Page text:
were used in non‑normal variables.
Non‑normal variables were described as middle, interquartile
range (IQR) and normal variables values were shown as
mean and standard deviation. The data were analyzed using
Chi‑square, Wilcoxon, paired t‑test, and Mann–Whitney U
test via the SPSS 16 program for Windows. The statistical
significance was set at P < 0.05.
A total of 96 participants completed this study.
Mann–Whitney U test for age and Chi‑square test for level
of education and occupation status of the participants and
their husbands showed that the experimental and control
groups were homogeneous. The results of the verification of
homogeneity of these two groups are presented in Table 1.
The level of anxiety of women in both intervention (P = 0.03)
and control (P = 0.003) groups reduced after the
intervention. However, the reduction was more in the
intervention group (score = −3.08) in comparison
to the control group (score = −1.14). No significant
change was found in the physiological parameters such as
systolic and diastolic blood pressure and respiration and
pulse rates of women in the intervention group after the
intervention. However, diastolic blood pressure and heart
rate of women in the intervention group were lower. The
physiological indicators of women in the control group
except diastolic blood pressure were not significantly
different [Tables 2 and 3].
This study showed that aromatherapy by essential oil of
orange reduced the level of anxiety and diastolic blood
pressure and pulse rate.
Mirzaei and Tafazoli showed that essential oil inhalation is
effective in decreasing anxiety during labor. Our results were
similar to those of the above‑mentioned studies, although
we used a different aroma. The reason can be attributed to
cultural similarity, identical tool of measuring anxiety, and
the same delivery phases. Lehrner et al. in a comparative
survey found that orange aroma effectively reduced the
anxiety of the patients who referred to the dentist office.
Holm et al. reported that orange aroma was not effective in
anxiety reduction on accompanies children in urgency part.
Table 1: Demographic and personal characteristics in
experimental and control groups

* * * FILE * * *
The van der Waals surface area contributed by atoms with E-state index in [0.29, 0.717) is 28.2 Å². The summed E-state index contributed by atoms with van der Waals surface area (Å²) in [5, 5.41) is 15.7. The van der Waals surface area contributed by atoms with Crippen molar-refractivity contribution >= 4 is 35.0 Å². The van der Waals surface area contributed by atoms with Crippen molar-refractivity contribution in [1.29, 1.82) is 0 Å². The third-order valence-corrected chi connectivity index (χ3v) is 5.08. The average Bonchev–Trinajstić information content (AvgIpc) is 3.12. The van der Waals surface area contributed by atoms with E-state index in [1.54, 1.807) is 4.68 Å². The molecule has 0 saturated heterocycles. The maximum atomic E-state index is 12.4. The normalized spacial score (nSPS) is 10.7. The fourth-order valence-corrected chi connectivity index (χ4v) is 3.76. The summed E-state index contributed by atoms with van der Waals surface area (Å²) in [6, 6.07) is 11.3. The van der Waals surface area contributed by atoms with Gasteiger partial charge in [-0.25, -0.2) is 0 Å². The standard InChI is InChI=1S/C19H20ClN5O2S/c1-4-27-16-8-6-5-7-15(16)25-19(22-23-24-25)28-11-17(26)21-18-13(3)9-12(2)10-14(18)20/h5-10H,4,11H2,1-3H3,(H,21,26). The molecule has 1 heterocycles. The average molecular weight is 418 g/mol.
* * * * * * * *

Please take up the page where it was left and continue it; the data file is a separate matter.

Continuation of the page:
M (IQR) 20 (5) 21 (5) 0.8
Level of education n (%)
Illiterate 1 (2.1) 2 (4.2) 0.6
Less than diploma 27 (56.2) 29 (60.4)
Diploma 9 (18.8) 9 (18.8)
Higher than diploma 11 (22.9) 8 (16.7)
Occupation status of women n (%)
Housewife 46 (95.8) 42 (87.5) 0.3
Employed 1 (2.1) 3 (6.2)
Student 1 (2.1) 3 (6.2)
Occupation status of spouses n (%)
Self-employed 26 (54.2) 26 (54.2) 0.5
Workman 15 (31.2) 14 (29.2)
Staff 5 (10.4) 3 (6.2)
Unemployed 1 (2.1) 0 (0)
Farmer 1 (2.1) 4 (8.3)
Student 0 (0) 1 (2.1)
SD: Standard deviation, n: Number, M (IQR): Middle (interquartile range)
Table 2: Comparison of the state anxiety score and
physiological parameters in the experimental group before and
after the intervention
Variables M (IQR) P value
Anxiety 55 (17) 51 (16) 0.03
Systolic blood pressure (mmHg) 110 (10) 110 (20) 0.2
Diastolic blood pressure (mmHg) 78 (20) 75 (15) 0.2
Pulse rate 92 (15) 89 (17) 0.14
Respiration rate 18 (4) 18 (4) 0.5
M (IQR): Middle (interquartile range)
Table 3: Comparison of the state anxiety score and physiological
parameters in the control group before and after intervention
Anxiety (mean (SD)) 53.45 (6) 52.31 (6.2) 0.003
Systolic blood pressure
(mmHg) M (IQR)
100 (10) 100 (18) 0.28
Diastolic blood pressure
(mmHg) M (IQR)
65 (10) 60 (20) 0.03
Pulse rate M (IQR) 80 (16) 80 (10) 0.13
Respiration rate M (IQR) 16 (4) 16 (4) 0.79
SD: Standard deviation, M (IQR): Middle (interquartile range)
Iranian Journal of Nursing and Midwifery Research | November-December 2015 | Vol. 20 | Issue 6 664
Rashidi-Fakari, et al.: Essenal oil of orange on anxiety
These results can be attributed to hospital air‑conditioners,
materials, and other intervening factors that were responsible
for such a result, according to their claims.
Kim et al. found the effect of a mixture of orange
essential oil with other essential oil on the anxiety level of
nursing students who were practicing their first intravenous
injections. They found that increase in pulse rate and systolic